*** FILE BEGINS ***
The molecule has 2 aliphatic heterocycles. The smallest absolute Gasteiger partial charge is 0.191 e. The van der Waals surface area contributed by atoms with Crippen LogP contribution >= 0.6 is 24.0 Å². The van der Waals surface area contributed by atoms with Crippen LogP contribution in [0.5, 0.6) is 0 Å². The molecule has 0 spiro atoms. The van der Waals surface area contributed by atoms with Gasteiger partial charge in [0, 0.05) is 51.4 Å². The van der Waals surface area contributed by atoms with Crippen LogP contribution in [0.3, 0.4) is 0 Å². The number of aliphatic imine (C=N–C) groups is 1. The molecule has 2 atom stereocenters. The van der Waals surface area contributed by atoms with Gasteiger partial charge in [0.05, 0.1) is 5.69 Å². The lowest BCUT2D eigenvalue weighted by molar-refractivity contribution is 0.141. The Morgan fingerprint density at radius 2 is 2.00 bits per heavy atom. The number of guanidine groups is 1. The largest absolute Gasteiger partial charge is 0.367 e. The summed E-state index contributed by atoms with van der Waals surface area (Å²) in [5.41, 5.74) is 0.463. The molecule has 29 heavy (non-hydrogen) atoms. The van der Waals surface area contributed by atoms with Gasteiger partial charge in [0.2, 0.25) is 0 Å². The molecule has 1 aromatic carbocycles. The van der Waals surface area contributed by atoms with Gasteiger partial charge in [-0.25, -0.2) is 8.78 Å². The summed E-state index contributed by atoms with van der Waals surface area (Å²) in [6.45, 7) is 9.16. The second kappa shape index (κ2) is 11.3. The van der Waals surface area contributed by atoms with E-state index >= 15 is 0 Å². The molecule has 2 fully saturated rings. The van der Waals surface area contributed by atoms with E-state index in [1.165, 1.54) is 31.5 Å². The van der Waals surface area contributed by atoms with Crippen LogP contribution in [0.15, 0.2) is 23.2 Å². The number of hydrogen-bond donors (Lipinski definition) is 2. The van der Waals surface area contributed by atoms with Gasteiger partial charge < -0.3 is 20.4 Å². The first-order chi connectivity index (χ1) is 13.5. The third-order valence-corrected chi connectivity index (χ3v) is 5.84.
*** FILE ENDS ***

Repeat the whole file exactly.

The molecule has 2 aliphatic heterocycles. The smallest absolute Gasteiger partial charge is 0.191 e. The van der Waals surface area contributed by atoms with Crippen LogP contribution >= 0.6 is 24.0 Å². The van der Waals surface area contributed by atoms with Crippen LogP contribution in [0.5, 0.6) is 0 Å². The molecule has 0 spiro atoms. The van der Waals surface area contributed by atoms with Gasteiger partial charge in [0, 0.05) is 51.4 Å². The van der Waals surface area contributed by atoms with Crippen LogP contribution in [0.3, 0.4) is 0 Å². The number of aliphatic imine (C=N–C) groups is 1. The molecule has 2 atom stereocenters. The van der Waals surface area contributed by atoms with Gasteiger partial charge in [0.05, 0.1) is 5.69 Å². The lowest BCUT2D eigenvalue weighted by molar-refractivity contribution is 0.141. The Morgan fingerprint density at radius 2 is 2.00 bits per heavy atom. The number of guanidine groups is 1. The largest absolute Gasteiger partial charge is 0.367 e. The summed E-state index contributed by atoms with van der Waals surface area (Å²) in [5.41, 5.74) is 0.463. The molecule has 29 heavy (non-hydrogen) atoms. The van der Waals surface area contributed by atoms with Gasteiger partial charge in [0.2, 0.25) is 0 Å². The molecule has 1 aromatic carbocycles. The van der Waals surface area contributed by atoms with Gasteiger partial charge in [-0.25, -0.2) is 8.78 Å². The summed E-state index contributed by atoms with van der Waals surface area (Å²) in [6.45, 7) is 9.16. The second kappa shape index (κ2) is 11.3. The van der Waals surface area contributed by atoms with E-state index >= 15 is 0 Å². The molecule has 2 fully saturated rings. The van der Waals surface area contributed by atoms with E-state index in [1.165, 1.54) is 31.5 Å². The van der Waals surface area contributed by atoms with Crippen LogP contribution in [0.15, 0.2) is 23.2 Å². The number of hydrogen-bond donors (Lipinski definition) is 2. The van der Waals surface area contributed by atoms with Gasteiger partial charge < -0.3 is 20.4 Å². The first-order chi connectivity index (χ1) is 13.5. The third-order valence-corrected chi connectivity index (χ3v) is 5.84.